A hooded warbler, a pond, gone

Out the window, I look over the blue scarf, and see a hooded warbler, male, in full mating plumage, black against yellow, improbable brilliance.

But, like us all, he needs water, drinks from the pebbled shore of our tiny pond. He sips, tilts his head up, like my mother taking her daily pills.

He drinks again, and I tiptoe downstairs for a closer look, through the gate at the stair top, through the kitchen, hovering back from the window.

This male hooded warbler is still there, and I wonder if he is the same as the one I saw last year. I wonder why I seem to see just one a year, in full migration, at our pond.

More often I see the red dragonflies, perching on the pickerel weed, chasing the others away, courting the females as they dip their delicate egg-laden abdomens into the pond.

In the water are mosquito fish, Gambusia affinis, beetles, dragonfly larvae, and no doubt, hundreds of other life forms, plant, animal, microbe.

I look out the window again, looking for the hooded warbler, knowing he will not be there, not so late in May. He is far north of here, setting up his territory, mating, rearing migratory young.

Instead I see a robin, and her fledged baby, begging for worms. She scratches in the dirt, pulls something up, and stuffs it in the begging beak.

Was it a mosquitofish? It could have been, for yesterday we ended the pond. We filled it with soil from the garden, ending also the arugula, lettuce, basil, peppers, epazote, lamb’s quarters, and mint.

The unspoken hurt for us was killing those fish and all the others. Some we saved, buckets went with Rick and Therese. Buckets went to a pond in the nature center, in two pails balanced from Philip’s hands as he skated them to safety.

A massive selection experiment. Unspoken that we got all of them. The moist leaves Rick took sheltered hundreds of small toads. But there were thousands more, now robin food.


The yellow-crowned night herons loved our pond.


Looking down on the garden, overtaken by a pumpkin vine.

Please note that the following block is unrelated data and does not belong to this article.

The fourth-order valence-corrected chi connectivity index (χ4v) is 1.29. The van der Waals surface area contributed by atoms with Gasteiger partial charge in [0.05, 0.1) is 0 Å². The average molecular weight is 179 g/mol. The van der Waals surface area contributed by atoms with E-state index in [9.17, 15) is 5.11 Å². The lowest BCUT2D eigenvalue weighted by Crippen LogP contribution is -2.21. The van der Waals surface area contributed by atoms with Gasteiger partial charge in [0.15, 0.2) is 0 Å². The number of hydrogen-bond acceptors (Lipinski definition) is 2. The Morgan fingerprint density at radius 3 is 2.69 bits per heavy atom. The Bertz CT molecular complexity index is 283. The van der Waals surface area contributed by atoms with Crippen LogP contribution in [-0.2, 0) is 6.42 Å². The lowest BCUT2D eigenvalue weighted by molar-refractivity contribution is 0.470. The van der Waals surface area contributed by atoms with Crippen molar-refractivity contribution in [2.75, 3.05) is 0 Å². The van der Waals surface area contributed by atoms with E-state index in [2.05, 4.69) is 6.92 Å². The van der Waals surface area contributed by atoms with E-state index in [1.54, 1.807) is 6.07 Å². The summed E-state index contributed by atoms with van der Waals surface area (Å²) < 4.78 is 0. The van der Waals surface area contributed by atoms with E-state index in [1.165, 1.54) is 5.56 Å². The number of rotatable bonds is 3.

Life needs water, and found it in our pond.


June 2009 we planted this front garden, not knowing we would only get 2 good years out of it. I forgot I also had all those pots out there.


About Joan E. Strassmann

Evolutionary biologist, studies social behavior in insects & microbes, interested in education, travel, birds, tropics, nature, food; biology professor at Washington University in St. Louis
This entry was posted in Birds, Environment, Natural areas and tagged . Bookmark the permalink.

3 Responses to A hooded warbler, a pond, gone

  1. Nancy says:

    Maybe a stupid question, but why?

  2. Why? Because sold the home, making it plain for the new owners who would most likely have small children. No one wants other people’s eccentricities when they buy a home. And, in fact, we sold it to a family with small children for whom the pond would have been a hazard. We plan soon to put in a pond and expand the vegetable garden here in rainy, chilly St. Louis. But back in Houston (Bellaire, actually) we left the woods in back, an untamed tangle that is a hazard to no one.

  3. Nancy says:

    Oh, I see. I didn’t realize it was your home in Houston. I thought you were in Missouri. Sorry. Makes perfect sense, but still sad.

What do you think?

Fill in your details below or click an icon to log in:

WordPress.com Logo

You are commenting using your WordPress.com account. Log Out /  Change )

Google+ photo

You are commenting using your Google+ account. Log Out /  Change )

Twitter picture

You are commenting using your Twitter account. Log Out /  Change )

Facebook photo

You are commenting using your Facebook account. Log Out /  Change )


Connecting to %s

This site uses Akismet to reduce spam. Learn how your comment data is processed.